Another opinion is that you shouldn’t reinvent the wheel because it’s cool. I’m sincerely tired of the amount of sites that include social networking features like friendship and similar. I can understand it when it’s the whole idea of the site (Facebook, FriendFeed) but do I care on sites like Anobii ? (on the other hand I’m glad that Ohloh does not have such a feature).

I’ve been asked at least three times about developing a website with social networking features, with friendship and the stuff, and two out of three times, the target of the projects were “making money”. Sure, okay, keep on trying.

Every other site out there has a CMS to manage the news entries, which could also be acceptable when you have a huge archive and the ability to search through it, but do I need to know which hour it is right now? I have a computer in front of me, I can check it on that (unless of couse I’m looking to find out if it’s actually correctly synchronised). Does every news or group site have to have a photo gallery with its own software on it? There are things like Picasa and Flickr too.

But one thing I sincerely loathe is all the sites that are up with Trac or MediaWiki to provide some bit of content that rarely needs to be edited. Even FreeDesktop.org site is basically a big huge wiki with the developers having write access. Why, I don’t know since you can easily make the thing use DocBook and process the files with a custom stylesheet to produce the pages shown to the user. It’s not like this is overly complex. Especially when just a subset of the people browsing the site have access to edit it.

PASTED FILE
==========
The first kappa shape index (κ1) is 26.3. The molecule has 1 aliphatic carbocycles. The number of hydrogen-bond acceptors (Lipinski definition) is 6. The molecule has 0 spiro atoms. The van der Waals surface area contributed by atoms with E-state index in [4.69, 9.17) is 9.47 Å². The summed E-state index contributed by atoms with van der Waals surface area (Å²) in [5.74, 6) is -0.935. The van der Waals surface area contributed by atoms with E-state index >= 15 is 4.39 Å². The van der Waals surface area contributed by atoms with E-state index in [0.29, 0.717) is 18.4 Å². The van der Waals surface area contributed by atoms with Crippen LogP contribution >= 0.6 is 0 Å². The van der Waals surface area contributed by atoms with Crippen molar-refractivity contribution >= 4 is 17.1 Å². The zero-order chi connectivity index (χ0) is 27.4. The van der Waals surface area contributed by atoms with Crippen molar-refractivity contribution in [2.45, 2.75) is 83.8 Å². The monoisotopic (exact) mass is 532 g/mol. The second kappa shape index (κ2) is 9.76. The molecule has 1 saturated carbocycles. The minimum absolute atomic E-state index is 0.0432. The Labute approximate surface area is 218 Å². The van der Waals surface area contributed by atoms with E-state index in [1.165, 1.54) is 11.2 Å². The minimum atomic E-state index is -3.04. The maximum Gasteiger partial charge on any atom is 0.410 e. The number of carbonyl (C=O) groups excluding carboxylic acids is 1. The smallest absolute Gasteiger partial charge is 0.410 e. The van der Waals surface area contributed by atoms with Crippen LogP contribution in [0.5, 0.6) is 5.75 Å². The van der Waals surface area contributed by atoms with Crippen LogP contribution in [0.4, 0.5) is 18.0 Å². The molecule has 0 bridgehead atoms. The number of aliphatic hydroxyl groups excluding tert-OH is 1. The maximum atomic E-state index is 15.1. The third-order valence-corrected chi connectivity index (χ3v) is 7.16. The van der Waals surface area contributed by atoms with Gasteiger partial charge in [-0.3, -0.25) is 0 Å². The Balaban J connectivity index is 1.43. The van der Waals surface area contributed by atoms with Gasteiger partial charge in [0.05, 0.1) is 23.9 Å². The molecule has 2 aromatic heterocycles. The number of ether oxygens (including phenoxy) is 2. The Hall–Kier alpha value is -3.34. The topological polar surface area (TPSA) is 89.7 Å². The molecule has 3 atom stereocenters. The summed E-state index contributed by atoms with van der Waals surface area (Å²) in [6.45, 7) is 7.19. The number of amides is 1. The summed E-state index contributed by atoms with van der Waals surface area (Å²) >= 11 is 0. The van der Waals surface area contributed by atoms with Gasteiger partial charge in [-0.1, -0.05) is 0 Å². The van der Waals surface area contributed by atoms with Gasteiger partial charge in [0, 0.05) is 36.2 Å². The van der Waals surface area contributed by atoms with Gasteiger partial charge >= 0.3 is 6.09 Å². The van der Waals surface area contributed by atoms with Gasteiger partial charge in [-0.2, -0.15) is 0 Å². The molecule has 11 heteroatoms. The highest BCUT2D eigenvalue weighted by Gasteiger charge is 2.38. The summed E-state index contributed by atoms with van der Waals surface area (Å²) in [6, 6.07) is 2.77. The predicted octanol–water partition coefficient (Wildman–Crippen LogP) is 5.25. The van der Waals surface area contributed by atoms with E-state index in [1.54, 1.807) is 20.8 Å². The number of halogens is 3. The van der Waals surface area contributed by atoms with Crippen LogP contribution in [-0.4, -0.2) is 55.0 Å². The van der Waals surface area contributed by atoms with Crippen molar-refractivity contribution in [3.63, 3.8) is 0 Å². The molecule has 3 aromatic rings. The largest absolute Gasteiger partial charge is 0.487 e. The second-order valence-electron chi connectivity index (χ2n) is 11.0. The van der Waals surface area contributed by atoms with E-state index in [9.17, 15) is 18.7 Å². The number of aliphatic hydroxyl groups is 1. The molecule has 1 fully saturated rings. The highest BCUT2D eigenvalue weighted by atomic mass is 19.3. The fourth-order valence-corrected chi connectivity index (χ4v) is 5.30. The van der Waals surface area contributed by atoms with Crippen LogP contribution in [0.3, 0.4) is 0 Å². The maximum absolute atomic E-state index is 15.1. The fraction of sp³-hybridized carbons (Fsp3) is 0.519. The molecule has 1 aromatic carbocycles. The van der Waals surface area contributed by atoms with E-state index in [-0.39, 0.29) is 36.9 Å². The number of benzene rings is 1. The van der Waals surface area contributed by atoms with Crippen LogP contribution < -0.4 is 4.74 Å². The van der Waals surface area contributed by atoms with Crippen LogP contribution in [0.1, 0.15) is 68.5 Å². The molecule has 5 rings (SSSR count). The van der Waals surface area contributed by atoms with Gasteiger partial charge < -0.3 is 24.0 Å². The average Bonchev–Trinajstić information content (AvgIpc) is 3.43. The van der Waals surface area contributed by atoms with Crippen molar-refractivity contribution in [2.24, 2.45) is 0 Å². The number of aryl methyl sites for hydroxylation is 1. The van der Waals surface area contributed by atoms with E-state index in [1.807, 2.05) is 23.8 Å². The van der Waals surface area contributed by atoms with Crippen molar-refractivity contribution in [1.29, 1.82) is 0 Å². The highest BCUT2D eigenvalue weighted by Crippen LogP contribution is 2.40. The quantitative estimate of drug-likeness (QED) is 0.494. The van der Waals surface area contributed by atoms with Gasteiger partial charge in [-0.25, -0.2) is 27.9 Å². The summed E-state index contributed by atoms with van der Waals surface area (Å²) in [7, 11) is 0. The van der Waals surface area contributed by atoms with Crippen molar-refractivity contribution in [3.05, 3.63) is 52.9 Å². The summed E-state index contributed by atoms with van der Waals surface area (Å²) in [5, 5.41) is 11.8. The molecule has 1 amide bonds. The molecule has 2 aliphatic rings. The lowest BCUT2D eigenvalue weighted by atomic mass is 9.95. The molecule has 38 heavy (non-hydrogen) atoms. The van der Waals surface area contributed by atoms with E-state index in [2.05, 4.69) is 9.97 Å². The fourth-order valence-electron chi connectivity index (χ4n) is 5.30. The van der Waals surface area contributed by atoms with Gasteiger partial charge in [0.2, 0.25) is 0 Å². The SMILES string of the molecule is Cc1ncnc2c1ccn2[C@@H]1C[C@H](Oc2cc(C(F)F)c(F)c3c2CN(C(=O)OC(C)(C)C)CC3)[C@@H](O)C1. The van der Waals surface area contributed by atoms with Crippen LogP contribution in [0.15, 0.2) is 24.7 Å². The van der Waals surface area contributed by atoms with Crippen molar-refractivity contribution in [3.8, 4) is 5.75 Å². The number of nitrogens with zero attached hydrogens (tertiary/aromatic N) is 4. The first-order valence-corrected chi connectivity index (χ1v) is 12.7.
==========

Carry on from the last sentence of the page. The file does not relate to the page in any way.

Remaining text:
Similarly, I still wonder why every other WordPress blog requires me to register to the main WordPress site to leave comments. I can understand Blogger and LiveJournal requiring a login either with them or OpenID (and I use my Flickr/Yahoo OpenID for that) but why should I do that on a per-site basis, repeatedly?

But even counting that in, I’m tired of the amount of sites that just duplicate information. Why was xine’s site having its own “security advisory” kind of thing? It’s not like we’re a distribution. Thankfully, Darren started just using the assigned CVE numbers since a few years ago so there is no further explosion of pages. Hopefully, I can cut out some of the pointless content of the site to reduce it.

In the day of I-do-everything sites, I’m really looking forward for smaller, tighter sites that only provides the information they have to instead of duplicating it over and over again. The good web is the light web.